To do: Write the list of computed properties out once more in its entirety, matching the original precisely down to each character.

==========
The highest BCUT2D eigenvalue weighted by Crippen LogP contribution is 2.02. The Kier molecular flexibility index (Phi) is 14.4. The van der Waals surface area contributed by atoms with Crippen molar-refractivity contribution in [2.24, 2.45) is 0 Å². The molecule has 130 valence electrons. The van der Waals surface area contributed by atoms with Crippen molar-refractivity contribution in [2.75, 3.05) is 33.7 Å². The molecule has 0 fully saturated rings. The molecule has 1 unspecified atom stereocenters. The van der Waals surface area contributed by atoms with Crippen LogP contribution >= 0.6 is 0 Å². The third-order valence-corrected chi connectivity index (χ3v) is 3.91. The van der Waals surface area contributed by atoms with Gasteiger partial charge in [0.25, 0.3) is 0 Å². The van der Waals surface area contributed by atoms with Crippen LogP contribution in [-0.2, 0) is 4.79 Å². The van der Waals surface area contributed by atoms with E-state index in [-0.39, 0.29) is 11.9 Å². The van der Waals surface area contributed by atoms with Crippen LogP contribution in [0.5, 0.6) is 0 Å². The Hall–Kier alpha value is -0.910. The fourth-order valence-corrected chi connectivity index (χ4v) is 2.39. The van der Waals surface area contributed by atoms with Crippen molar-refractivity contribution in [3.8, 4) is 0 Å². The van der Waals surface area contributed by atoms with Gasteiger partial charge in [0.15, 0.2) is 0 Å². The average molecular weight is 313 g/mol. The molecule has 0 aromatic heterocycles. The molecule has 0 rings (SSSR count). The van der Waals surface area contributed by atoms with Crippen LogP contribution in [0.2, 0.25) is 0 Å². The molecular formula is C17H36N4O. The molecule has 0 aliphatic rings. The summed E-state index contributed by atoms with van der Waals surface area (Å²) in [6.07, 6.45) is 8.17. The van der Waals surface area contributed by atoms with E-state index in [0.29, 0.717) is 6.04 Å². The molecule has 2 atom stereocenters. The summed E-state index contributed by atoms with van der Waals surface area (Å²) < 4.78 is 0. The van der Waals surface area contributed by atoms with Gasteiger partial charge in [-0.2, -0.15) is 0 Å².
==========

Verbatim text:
The highest BCUT2D eigenvalue weighted by Crippen LogP contribution is 2.02. The Kier molecular flexibility index (Phi) is 14.4. The van der Waals surface area contributed by atoms with Crippen molar-refractivity contribution in [2.24, 2.45) is 0 Å². The molecule has 130 valence electrons. The van der Waals surface area contributed by atoms with Crippen molar-refractivity contribution in [2.75, 3.05) is 33.7 Å². The molecule has 0 fully saturated rings. The molecule has 1 unspecified atom stereocenters. The van der Waals surface area contributed by atoms with Crippen LogP contribution >= 0.6 is 0 Å². The third-order valence-corrected chi connectivity index (χ3v) is 3.91. The van der Waals surface area contributed by atoms with Gasteiger partial charge in [0.25, 0.3) is 0 Å². The van der Waals surface area contributed by atoms with Crippen LogP contribution in [-0.2, 0) is 4.79 Å². The van der Waals surface area contributed by atoms with E-state index in [-0.39, 0.29) is 11.9 Å². The van der Waals surface area contributed by atoms with Crippen LogP contribution in [0.5, 0.6) is 0 Å². The Hall–Kier alpha value is -0.910. The fourth-order valence-corrected chi connectivity index (χ4v) is 2.39. The van der Waals surface area contributed by atoms with Crippen molar-refractivity contribution in [3.8, 4) is 0 Å². The van der Waals surface area contributed by atoms with Gasteiger partial charge in [0.15, 0.2) is 0 Å². The average molecular weight is 313 g/mol. The molecule has 0 aromatic heterocycles. The molecule has 0 rings (SSSR count). The van der Waals surface area contributed by atoms with Crippen LogP contribution in [0.2, 0.25) is 0 Å². The molecular formula is C17H36N4O. The molecule has 0 aliphatic rings. The summed E-state index contributed by atoms with van der Waals surface area (Å²) in [6.07, 6.45) is 8.17. The van der Waals surface area contributed by atoms with E-state index in [0.29, 0.717) is 6.04 Å². The molecule has 2 atom stereocenters. The summed E-state index contributed by atoms with van der Waals surface area (Å²) < 4.78 is 0. The van der Waals surface area contributed by atoms with Gasteiger partial charge in [-0.2, -0.15) is 0 Å².